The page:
The campaign of Troy Downing, a Republican seeking his party's U.S. Senate nomination, issued a release Wednesday calling the Montana Department of Fish, Wildlife and Parks "deep state" and claiming the agency conducted a "witch hunt" against him.

Deep state is a term that became popular on conservative websites such as Breitbart during the 2016 presidential race to refer to career employees secretly working within government to manipulate policy and undermine political enemies.

"It's unfortunate the liberal Montana FWP deep state is on a witch hunt," The Downing campaign said.

The release came in response to a story from the Bozeman Daily Chronicle last week detailing records from an FWP investigation into Downing's alleged hunting violations. 

The Chronicle has reported that Downing, who is hoping to unseat Sen. Jon Tester, a Democrat, was charged with seven misdemeanor violations for buying or applying for resident hunting licenses as a non-resident. He was also cited twice for transferring a license and assisting an unqualified applicant.

The records were ordered unsealed by Gallatin County District Court Judge John Brown in October. Downing's next date in court is Nov. 15 for an omnibus hearing, the Chronicle reported.

Downing's statement, sent by campaign manager Kevin Gardner, also criticized Brown, calling him a "Democrat" even though judicial positions are nonpartisan.

"It's no surprise that a Democrat judge, appointed by Democrat Gov. Schweitzer would release details of this case before Troy is afforded due process in the court of law," the release said.

The release of the records was requested by the Gallatin County Attorney's Office.

Brown was appointed by a Democratic governor to fill a vacancy on the bench. He has since run for retention in a nonpartisan election.

Downing called the judge's actions "politically motivated tactics."

"This is nothing more than an orchestrated attack on a combat veteran by Senator Tester's allies who are desperate to stay in power,'' Downing's campaign said. "These moves are obviously politically motivated and makes a mockery of the judicial process.''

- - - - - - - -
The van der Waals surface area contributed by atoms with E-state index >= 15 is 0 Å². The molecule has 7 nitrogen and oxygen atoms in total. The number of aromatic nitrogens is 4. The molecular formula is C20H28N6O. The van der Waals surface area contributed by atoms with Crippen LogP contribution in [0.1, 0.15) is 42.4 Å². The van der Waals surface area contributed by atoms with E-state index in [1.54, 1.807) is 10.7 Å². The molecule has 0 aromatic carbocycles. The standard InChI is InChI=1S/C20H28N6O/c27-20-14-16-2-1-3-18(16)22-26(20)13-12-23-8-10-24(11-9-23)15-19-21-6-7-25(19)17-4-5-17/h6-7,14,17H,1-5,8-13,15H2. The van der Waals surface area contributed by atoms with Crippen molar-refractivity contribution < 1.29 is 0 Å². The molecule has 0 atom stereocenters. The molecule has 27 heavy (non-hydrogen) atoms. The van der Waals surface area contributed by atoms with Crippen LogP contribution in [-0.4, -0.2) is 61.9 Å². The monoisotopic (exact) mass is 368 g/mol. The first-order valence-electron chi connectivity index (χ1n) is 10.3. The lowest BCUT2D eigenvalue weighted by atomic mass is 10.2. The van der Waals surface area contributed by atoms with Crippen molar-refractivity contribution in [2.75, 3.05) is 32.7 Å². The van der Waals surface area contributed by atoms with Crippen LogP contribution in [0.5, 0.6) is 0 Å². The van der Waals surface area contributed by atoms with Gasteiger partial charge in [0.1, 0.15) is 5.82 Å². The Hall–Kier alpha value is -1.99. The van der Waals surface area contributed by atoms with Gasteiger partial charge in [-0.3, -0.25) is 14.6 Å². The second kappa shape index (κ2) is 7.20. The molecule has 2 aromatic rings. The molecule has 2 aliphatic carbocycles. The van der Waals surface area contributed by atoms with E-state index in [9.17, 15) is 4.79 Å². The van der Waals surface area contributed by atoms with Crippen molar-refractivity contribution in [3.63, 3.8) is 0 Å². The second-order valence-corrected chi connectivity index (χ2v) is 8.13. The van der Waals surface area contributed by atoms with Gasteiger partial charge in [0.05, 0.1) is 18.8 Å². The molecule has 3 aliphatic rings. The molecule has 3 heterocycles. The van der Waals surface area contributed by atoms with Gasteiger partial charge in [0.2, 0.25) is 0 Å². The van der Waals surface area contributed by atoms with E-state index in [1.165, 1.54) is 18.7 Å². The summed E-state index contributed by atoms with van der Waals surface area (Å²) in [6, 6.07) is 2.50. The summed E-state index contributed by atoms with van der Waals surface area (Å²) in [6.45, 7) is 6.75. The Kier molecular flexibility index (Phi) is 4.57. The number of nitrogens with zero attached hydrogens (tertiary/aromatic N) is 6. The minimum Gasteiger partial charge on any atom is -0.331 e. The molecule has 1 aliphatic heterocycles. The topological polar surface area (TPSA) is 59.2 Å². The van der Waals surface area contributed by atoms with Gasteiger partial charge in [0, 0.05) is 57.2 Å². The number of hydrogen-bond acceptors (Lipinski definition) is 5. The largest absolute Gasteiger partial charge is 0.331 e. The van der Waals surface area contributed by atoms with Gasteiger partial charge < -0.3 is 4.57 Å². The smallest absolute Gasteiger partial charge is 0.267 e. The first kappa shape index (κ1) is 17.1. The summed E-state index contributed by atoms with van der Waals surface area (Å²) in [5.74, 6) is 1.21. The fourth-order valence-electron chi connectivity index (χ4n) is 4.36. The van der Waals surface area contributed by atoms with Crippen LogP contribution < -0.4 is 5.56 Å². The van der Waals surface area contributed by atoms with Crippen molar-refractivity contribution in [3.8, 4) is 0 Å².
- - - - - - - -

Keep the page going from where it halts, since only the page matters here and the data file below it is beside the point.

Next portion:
The Chronicle reported the investigation was started by the Montana Department of Revenue, which was asked by FWP to see if Downing qualified as a resident for hunting licenses. According to the documents, Downing filed income taxes as a non-resident in 2013 and 2014 but changed to a full-time resident by 2015. 

Downing allegedly bought licenses illegally in 2011, 2012, 2013, 2014, 2015 and 2016, according to the Chronicle.

The release said that Downing's time in the Air Force after 9/11 meant he traveled and did not live in Montana full-time until he was honorably discharged in 2009. In the release, Downing said he bought land in Montana in 2000 and in a radio interview Wednesday morning said over the last decade he’s had businesses in 35 states and “been on the road a lot.”

"Troy spends tens of thousands of dollars to support our wounded warriors in fishing trips in Montana, and, he overpays by tens of thousands of dollars to fish and hunt to support other charities here in Montana. It makes no sense that he would try to skirt a small difference in a resident vs non-resident license in Montana," the release read.

Downing's statement also praised Republican President Donald Trump, who Downing had criticized before the president won Montana by 20 percent a year ago.

Before the election, Downing said on Twitter the then-candidate wasn't electable and that Trump "cracks me up." He also used the hashtag #NeverTrumpNeverHillary and at one point called Trump "either a liar or an idiot," according to The Hill. Downing's personal Twitter account has since been made private.

Last week, Downing tweeted from his campaign account a photo of him with Donald Trump Jr. and Eric Trump, the president's sons who were visiting Montana.

In the photo, Downing wore a red Make America Great Again hat, a trademark of the Trump campaign, while Trump's sons wore Downing campaign hats.

Matt Rosendale, one of several Republicans running in the Senate primary, also recently touted his ties to the administration, saying he had been endorsed by Steve Bannon, a former top adviser to Trump who was forced out of the administration earlier this year and is now running Breitbart.

Other candidates include former Billings judge Russ Fagg, state senator and doctor Albert Olszewski, Ron Murray of Belgrade and James Dean of Havre, whose wife is running against Tester in the Democratic primary.

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State Bureau reporter for The Independent Record.

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